“If it’s a new home, they need to hire a home inspector that has experience with new-construction homes,” he said. “New construction requires more of an eye for detail. A contractor is only as good as the subcontractors that they hire to do the actual work. I’ve found guys using broken and cracked pieces of wood for trim work. And the painters don’t care; they just caulk it, paint it and keep on going. And most superintendents don’t have any building knowledge, so they just let it go, because the building industry is all about making money — it’s not about putting out a quality product. Because if one person doesn’t buy the home, there are two other people behind them who will.”
AN EYE FOR DETAIL
For older homes, Ostoyic usually instructs potential homebuyers to be wary, because he frequently catches people trying to hide issues with the home they’re attempting to sell. His advice: If something looks suspicious, investigate it.
“A lot of people will try to hide issues with a home if they don’t have the money or gumption to fix it,” he said. “If you see something that doesn’t make sense, there’s usually a reason for it. I inspected a house not that long ago, and the sellers were showing off the kitchen but piled all this stuff in the corner by the breakfast nook. At first you think, well, they’re moving out so they’ve got to stack this stuff somewhere, but at the same time, that’s not the first place where one would think to stack it, because people usually like to display the kitchen features. We later found out that corner was where all the termites were, but they made it inaccessible to inspect. Unfortunately, my clients didn’t know until after the people moved out and they closed on the house.”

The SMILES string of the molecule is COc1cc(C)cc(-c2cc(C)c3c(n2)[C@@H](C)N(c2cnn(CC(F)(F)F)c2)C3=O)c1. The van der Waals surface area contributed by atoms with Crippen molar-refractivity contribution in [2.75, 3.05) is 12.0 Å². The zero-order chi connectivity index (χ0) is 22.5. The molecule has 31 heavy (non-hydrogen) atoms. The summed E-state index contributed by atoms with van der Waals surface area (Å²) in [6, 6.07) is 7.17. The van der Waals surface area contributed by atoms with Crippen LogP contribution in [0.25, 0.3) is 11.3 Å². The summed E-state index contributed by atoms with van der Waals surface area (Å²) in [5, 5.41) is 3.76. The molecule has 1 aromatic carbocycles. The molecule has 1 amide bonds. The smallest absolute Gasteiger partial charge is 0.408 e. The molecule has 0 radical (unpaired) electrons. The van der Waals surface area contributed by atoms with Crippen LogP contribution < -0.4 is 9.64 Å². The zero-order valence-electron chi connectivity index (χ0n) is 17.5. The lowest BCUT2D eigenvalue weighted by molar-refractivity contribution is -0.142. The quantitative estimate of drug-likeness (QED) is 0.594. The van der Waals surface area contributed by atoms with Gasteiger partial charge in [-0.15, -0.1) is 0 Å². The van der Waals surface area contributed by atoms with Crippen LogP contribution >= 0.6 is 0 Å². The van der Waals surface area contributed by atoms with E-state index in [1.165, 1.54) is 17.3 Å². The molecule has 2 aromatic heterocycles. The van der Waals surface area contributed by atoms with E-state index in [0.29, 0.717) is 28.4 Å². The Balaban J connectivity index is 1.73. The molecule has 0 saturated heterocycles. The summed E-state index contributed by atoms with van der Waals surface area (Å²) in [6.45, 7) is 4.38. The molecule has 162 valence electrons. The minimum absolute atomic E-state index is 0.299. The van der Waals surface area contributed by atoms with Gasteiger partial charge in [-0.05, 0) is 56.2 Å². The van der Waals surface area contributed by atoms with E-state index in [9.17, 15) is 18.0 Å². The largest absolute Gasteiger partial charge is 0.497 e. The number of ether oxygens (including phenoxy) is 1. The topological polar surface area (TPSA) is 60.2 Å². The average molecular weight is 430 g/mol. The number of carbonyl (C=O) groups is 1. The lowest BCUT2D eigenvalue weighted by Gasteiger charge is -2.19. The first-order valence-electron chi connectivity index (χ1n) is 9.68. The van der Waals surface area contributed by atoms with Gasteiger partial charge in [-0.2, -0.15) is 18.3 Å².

Relying on people to be upfront with the issues of an older home is one of the most common mistakes for new homebuyers, he said.
“Trusting other people is one of the biggest mistakes I’ve seen people make,” Ostoyic said. “I hate to put it that way, because you’d think someone selling a house has taken measures to maintain it and take care of it, but that is often not the case. So people really have to be careful. Especially if it’s a home that’s been flipped because the state of Florida says you don’t have to disclose what’s wrong with a house if you haven’t lived in it.”
However, buyers can take a few measures to verify what they’re told during home-sale negotiations by researching the home, he shared. Whenever a home has construction work done, a permit is required. So one can pull the permits online to check any upgrades or replacements that have been done to the roof, air-conditioning unit, plumbing system, electrical wiring and the like.
Eisenman and Ostoyic said they plan to collaborate this year to offer opportunities for the community to become more educated on subjects related to home inspections and builder warranties.
“I really want, and will continue, to educate people even before they close on properties or buy from a builder, because they need to understand how the contract reads, what they’re signing, and what their rights are,” Eisenman said. “Bill (Ostoyic) and I have both talked about doing more meetings for people before they actually buy their homes. I mean, I don’t want to imply that every builder is a bad builder, because it’s not all builders, but it’s definitely some of the bigger ones, and people need to be educated and prepared.”